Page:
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Exploring Two Approaches to Information Management: Two Swedish Municipalities as Examples

  • Proscovia SvärdEmail author
Chapter
Part of the Progress in IS book series (PROIS)

Abstract

This chapter explores the differences and similarities between records management and enterprise content management (ECM). The need to manage information effectively as a key asset is central to the delivery of quality service, and information management determines the efficiency level of business operations. Information systems are deployed to facilitate the effective creation, capture, organization, management, and dissemination of information, so a proactive and holistic approach to information management is critical if information is to be leveraged in a manner that gives organizations a competitive edge. Records management, a field of management that controls the systematic management of records, enables organizations to comply with the regulations governing corporate or government information. It also serves broad societal purposes like the promotion of government accountability and transparency and the societal memory. While records management focuses on records that carry the evidentiary value of business transactions, other types of information resources such as documents, audio files, video clips, and desktop information have proliferated in governments. This type of information is unstructured and highly relevant to the day-to-day business operations, but often it is kept in multiple places and in duplicate, which complicates the task of finding it. This development has led to new ways of managing information such as ECM. ECM is variably defined as a technology, an initiative, a framework or a set of skills that organizations employ to manage their unstructured information resources.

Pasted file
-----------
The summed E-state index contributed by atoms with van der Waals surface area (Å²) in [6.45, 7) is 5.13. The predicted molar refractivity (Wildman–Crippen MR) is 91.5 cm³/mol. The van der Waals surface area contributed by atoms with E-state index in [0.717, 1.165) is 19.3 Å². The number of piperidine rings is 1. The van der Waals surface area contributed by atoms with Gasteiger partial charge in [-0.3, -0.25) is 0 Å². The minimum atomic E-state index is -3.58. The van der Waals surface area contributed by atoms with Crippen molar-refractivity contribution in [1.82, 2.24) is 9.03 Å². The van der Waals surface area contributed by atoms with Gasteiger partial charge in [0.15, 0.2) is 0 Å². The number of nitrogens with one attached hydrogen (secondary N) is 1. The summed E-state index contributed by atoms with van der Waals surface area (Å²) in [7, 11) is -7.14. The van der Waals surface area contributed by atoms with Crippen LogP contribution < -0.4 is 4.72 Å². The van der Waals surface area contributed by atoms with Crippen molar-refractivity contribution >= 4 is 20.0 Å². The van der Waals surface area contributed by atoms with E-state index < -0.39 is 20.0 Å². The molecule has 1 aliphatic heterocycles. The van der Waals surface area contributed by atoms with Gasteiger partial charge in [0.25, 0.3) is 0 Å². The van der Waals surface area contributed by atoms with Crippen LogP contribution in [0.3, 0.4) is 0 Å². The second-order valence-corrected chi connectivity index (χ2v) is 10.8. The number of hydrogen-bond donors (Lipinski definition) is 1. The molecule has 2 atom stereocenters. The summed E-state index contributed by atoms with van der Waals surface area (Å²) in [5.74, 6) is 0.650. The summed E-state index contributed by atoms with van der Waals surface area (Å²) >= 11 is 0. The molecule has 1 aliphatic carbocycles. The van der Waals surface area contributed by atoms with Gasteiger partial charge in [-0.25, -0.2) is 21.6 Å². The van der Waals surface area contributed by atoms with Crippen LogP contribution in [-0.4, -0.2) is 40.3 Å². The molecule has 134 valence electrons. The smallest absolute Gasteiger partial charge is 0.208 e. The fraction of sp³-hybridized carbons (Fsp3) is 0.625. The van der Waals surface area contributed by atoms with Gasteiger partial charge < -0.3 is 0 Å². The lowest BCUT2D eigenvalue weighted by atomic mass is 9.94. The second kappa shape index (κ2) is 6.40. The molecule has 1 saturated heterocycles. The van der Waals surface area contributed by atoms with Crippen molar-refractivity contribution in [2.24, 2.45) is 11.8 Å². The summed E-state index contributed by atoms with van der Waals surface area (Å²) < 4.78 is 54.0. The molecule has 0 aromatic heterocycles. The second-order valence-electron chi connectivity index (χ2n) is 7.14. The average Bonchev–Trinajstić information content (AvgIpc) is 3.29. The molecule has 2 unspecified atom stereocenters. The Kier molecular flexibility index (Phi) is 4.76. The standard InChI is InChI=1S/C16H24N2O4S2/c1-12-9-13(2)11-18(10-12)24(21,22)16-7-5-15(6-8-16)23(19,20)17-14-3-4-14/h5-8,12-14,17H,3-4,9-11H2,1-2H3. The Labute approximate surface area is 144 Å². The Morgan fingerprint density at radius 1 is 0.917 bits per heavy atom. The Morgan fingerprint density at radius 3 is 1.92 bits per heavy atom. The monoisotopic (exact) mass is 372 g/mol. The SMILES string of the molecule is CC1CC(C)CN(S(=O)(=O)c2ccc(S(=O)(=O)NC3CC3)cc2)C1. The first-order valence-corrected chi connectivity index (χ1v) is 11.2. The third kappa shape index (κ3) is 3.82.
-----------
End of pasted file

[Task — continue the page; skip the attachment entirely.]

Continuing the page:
Keywords

Business Process Knowledge Management Enterprise Architecture Business Operation Business Process Management 
These keywords were added by machine and not by the authors. This process is experimental and the keywords may be updated as the learning algorithm improves.

Notes

Acknowledgments

I acknowledge with thanks the European Union Objective 2 funding for this project in the Centrum för Digital Informationsförvaltning (CEDIF). I also express my appreciation of the support received from my supervisors; Karen Anderson and Erik Borglund. Special thanks also go to the participants of both municipalities whose views informed this research.

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Copyright information

© Springer-Verlag Berlin Heidelberg 2014

Authors and Affiliations

  1. 1.Institute of Culture and History, Faculty of HumanitiesUniversity of AmsterdamAmsterdamThe Netherlands

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